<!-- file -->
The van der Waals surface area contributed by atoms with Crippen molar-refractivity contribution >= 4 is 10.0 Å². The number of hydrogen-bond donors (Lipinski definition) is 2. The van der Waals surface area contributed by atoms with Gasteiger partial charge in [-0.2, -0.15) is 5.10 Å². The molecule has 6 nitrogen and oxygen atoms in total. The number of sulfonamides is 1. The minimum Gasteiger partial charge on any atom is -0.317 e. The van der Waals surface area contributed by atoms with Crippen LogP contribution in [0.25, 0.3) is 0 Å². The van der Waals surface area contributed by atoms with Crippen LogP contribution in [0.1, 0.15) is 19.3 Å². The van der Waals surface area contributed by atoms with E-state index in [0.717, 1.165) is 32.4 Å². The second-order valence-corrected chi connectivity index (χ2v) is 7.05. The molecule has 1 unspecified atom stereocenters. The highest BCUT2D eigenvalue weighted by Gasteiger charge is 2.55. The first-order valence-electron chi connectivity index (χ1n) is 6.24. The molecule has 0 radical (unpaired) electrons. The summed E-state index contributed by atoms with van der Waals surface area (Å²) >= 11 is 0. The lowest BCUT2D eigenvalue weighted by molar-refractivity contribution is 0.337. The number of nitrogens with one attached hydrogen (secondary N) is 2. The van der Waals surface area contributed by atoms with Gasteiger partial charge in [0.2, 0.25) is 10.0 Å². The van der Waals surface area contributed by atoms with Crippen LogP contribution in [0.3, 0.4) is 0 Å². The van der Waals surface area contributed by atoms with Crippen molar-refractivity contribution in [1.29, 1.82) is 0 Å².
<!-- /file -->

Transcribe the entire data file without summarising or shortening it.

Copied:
The van der Waals surface area contributed by atoms with Crippen molar-refractivity contribution >= 4 is 10.0 Å². The number of hydrogen-bond donors (Lipinski definition) is 2. The van der Waals surface area contributed by atoms with Gasteiger partial charge in [-0.2, -0.15) is 5.10 Å². The molecule has 6 nitrogen and oxygen atoms in total. The number of sulfonamides is 1. The minimum Gasteiger partial charge on any atom is -0.317 e. The van der Waals surface area contributed by atoms with Crippen LogP contribution in [0.25, 0.3) is 0 Å². The van der Waals surface area contributed by atoms with Crippen LogP contribution in [0.1, 0.15) is 19.3 Å². The van der Waals surface area contributed by atoms with E-state index in [0.717, 1.165) is 32.4 Å². The second-order valence-corrected chi connectivity index (χ2v) is 7.05. The molecule has 1 unspecified atom stereocenters. The highest BCUT2D eigenvalue weighted by Gasteiger charge is 2.55. The first-order valence-electron chi connectivity index (χ1n) is 6.24. The molecule has 0 radical (unpaired) electrons. The summed E-state index contributed by atoms with van der Waals surface area (Å²) >= 11 is 0. The lowest BCUT2D eigenvalue weighted by molar-refractivity contribution is 0.337. The number of nitrogens with one attached hydrogen (secondary N) is 2. The van der Waals surface area contributed by atoms with Gasteiger partial charge in [0.2, 0.25) is 10.0 Å². The van der Waals surface area contributed by atoms with Crippen LogP contribution in [0.3, 0.4) is 0 Å². The van der Waals surface area contributed by atoms with Crippen molar-refractivity contribution in [1.29, 1.82) is 0 Å².